Tips to edit asciidoc in neovim or Vim like a boss !


Après avoir passé une année et plus à éditer en asciidoc, j’ai pensé partager quelques suggestions et astuces que j’ai trouvé pratique.

There do exist dozens of parameters, settings, and options in neovim/Vim which will determine the presentation of the text within vim itself. At times the presentation can improve or enhance the reading experience. On the other hand, remeber the <raison d’être > for asciidoc, est that a document toolchain will take care of the presentation of the final product. Fortunately by following the Asciidoc recommention of 'One sentence per line', we can put aside a lot of the initial vim formating. Asciidoctor will do its work, and css, asciidoctor-pdf and your web server will look after the final presentation of the document.

It is interesting to note that the suggestions in the old ascidoc Tips and trickspour vim, suggest some parametrers for formatting numbered and alphanumeric lists. However when you think about it, asciidoc does not need this. In asciidoc an unordered list starts with *. Thats’t it! Now asciidoc will format your document. There is no actual need for any visual formatting within vim.

  1. Vim Asciidoctor

    • syntax highlighting

    • folding

    • run the toolchain (create html/pdf output)

  2. Ultisnips

    • create 'snippits' of text that you often enter

2. Formatting and text presentation within Neovim/VIM:

Let’s start with a parameter that rules the others:

set formatoptions=tcqr
  • tc means vim manages the text format of code comments. This formatting is disabled as long as the parameter textwidth=0 is set, but will be enabled manually by using the gq shortcut. (And this is exactly what we want! see below.)

  • q enables the 'gq' shortcut to manually format text wth formatexp.

  • r indicates that the comment symbol is inserted automatically after pressing Enter (Again this is exactly what we need, see below!)

These two parameters are among the most important:


This effectively prevents Vim from formatting and inserting 'hard breaks' in your document. The text will the visibly flow according to the width of the terminal, but for vim internally its still a single line. However in order for the text to be more readable, and so that you can 'see' what’s happening, add the following:

setl linebreak  "don't split words when creating a new line"

The following three paramaters create a paragraph indent for each line following the first. From the second line onward vim will indicate 'soft returns' with an 2 character indent followed by a ↳ and the rest of the sentence.

setl showbreak = ↳
setl breakindent
setl breakindentopt = min:20,shift:2

3. Incorrectly formatted or pasted text

Sometimes you may have pasted text or the text comes from another document formated with 80 characters per line. Vim to the rescue!. Include this function that you can call from the manual formatting command gq.

function! OneSentencePerLine()
 if mode() =~# '^[iR]'
 let start = v:lnum
 let end = start + v:count - 1
 execute start.','.end.'join'
set formatexpr=OneSentencePerLine()

You can select a paragraph with v i p followed by g+q in order to transform the texte into a single line per sentence!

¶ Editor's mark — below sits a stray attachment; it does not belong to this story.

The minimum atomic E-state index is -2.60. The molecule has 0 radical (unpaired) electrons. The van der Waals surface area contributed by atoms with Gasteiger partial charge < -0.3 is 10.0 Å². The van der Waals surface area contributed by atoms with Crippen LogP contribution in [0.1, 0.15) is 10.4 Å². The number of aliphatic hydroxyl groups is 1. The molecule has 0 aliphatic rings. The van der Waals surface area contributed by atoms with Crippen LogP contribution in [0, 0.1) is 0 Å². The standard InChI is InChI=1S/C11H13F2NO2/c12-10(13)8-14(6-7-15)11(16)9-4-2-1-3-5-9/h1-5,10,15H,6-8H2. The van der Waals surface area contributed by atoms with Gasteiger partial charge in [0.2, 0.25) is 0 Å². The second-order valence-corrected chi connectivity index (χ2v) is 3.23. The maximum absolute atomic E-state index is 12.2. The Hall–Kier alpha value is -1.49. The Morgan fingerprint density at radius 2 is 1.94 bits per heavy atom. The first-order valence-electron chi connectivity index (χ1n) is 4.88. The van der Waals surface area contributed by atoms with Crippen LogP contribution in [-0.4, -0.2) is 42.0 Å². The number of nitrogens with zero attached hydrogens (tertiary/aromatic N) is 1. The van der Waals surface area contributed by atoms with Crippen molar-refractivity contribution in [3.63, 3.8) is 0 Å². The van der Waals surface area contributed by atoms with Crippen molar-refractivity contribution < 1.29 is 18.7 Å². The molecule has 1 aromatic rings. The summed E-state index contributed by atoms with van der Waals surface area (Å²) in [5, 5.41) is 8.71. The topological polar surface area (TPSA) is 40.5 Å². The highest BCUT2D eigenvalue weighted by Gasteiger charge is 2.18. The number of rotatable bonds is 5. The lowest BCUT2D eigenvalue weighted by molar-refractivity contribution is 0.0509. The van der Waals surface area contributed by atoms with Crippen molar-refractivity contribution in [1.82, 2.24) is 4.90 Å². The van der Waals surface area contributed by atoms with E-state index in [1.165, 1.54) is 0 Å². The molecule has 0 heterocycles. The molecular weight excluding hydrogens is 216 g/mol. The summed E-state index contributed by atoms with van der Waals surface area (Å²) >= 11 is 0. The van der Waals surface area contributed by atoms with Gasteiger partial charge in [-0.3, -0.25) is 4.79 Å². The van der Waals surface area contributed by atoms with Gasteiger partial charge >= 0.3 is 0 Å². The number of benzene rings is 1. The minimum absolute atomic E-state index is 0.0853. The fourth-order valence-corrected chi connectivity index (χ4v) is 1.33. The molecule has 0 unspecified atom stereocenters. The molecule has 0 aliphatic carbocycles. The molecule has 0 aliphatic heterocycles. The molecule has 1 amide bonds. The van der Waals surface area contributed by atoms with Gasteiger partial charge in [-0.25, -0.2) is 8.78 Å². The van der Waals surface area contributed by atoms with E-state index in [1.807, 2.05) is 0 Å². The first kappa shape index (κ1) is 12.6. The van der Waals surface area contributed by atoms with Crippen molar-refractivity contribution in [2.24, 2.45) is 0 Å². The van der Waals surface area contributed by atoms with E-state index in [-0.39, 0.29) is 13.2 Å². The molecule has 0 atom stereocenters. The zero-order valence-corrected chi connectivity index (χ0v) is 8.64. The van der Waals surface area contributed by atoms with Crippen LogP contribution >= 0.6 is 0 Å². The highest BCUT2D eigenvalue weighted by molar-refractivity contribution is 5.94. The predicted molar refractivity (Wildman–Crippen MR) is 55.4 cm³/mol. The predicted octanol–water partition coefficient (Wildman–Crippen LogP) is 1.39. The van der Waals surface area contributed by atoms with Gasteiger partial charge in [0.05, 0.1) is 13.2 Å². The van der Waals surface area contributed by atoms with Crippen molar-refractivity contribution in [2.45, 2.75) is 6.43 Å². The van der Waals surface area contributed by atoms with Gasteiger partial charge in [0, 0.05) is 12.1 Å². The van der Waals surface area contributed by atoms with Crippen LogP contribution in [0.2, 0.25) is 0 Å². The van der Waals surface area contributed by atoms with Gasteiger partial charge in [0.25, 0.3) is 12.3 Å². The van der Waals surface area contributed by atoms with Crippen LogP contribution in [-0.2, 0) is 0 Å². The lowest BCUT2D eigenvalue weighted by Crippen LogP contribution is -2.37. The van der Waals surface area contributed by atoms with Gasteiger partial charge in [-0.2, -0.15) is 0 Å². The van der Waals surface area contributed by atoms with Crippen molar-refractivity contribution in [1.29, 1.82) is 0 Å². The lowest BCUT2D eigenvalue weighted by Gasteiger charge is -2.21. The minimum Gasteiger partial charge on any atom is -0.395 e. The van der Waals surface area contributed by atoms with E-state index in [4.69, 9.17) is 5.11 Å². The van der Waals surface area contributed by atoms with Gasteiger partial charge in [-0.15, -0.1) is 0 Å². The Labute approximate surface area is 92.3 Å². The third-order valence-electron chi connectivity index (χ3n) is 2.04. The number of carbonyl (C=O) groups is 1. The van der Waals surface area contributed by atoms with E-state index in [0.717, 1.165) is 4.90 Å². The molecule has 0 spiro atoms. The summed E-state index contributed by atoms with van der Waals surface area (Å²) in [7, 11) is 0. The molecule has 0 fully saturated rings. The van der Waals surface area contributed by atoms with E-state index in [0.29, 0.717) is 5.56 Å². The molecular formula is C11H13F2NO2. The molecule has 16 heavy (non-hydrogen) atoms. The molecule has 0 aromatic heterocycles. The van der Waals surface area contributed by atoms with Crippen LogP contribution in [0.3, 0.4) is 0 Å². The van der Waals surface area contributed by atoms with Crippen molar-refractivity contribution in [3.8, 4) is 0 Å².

4. Neovim/Vim functionalitty

The following parameter allows the cursor to act as in a traditional word processor, using the arrow keys as well as the vim keys j and k. Using these keys at the start and end of lines will move the cursor to the previous or next line.

setl whichwrap+=<,>,h,l,[,]

Quand il a a une 'soft wrap', sur l’écran, le déplacement 'normal' du curseur dans Vim serait de 'sauter' la ligne. Si vous voulez éditer au milieu de cette phrase coupée, cela peut être frustrant. Le paramètre suivant permet de déplacer le curseur 'normalement' à travers ces lignes avec un 'soft wrap'. (Voir cette discussion pour voir les avantages/désavantages de ce changement.)

nnoremap <expr> j v:count ? (v:count > 5 ? "m'" . v:count : '') . 'j' : 'gj'
nnoremap <expr> k v:count ? (v:count > 5 ? "m'" . v:count : '') . 'k' : 'gk'

Maintenant comment faciliter la création de listes ? Comme déjà mentionné, il n’y a pas vraiment besoin de 'formater' les listes asciidoc d’une façon particulière dans Vim. Par contre un paramètre peut aider plutôt à les saisir. On utilise la fonctionnalité de 'commentaires' dans Vim pour répéter le caractère à début des lignes selon certaines critères. Souvent cela peut être une préférence personnelle ou bien dépend du document. Donc les suggestions suivantes sont des idées qui peuvent s’adapter.

Le paramètre suivant peut bien servir de défaut pour les asciidocs. Si vous tapez un -, *, +, ., ., suivi par une espace et texte, Vim va commencer la ligne suivante avec le même caractère. (Pas besoin de formater des IV, a) etc) Dans le cas du '|', pas besoin d’espace pour déclencher le formatage automatique. Si quelqu’un a des suggestions ici, je serais ravis de les connaître.

setl comments=://,b:#,:%,:XCOMM,b:-,b:*,b:.,:\|

Mais si vous devez saisir plein de listes au même format comme :

  • Fruits

    1. Passion

    2. Pineaples

    3. Mangoustine

set comments=slb:*,mb-2:.,elx:\


  • Countries with English and Franch as official languages:

    • Cameroun

    • Canada

set comments=sb:*,mb-2:**,elx:\

There are a lot of possibilities here. h: comments is your friend! If you are editing a table, withe the former suggestion, the vertical bar will be added automatically on each new line. But for table options, I would suggest using the Ultisnips (or other according to your preference) plugin, which can really be useful for editing advanced tables.

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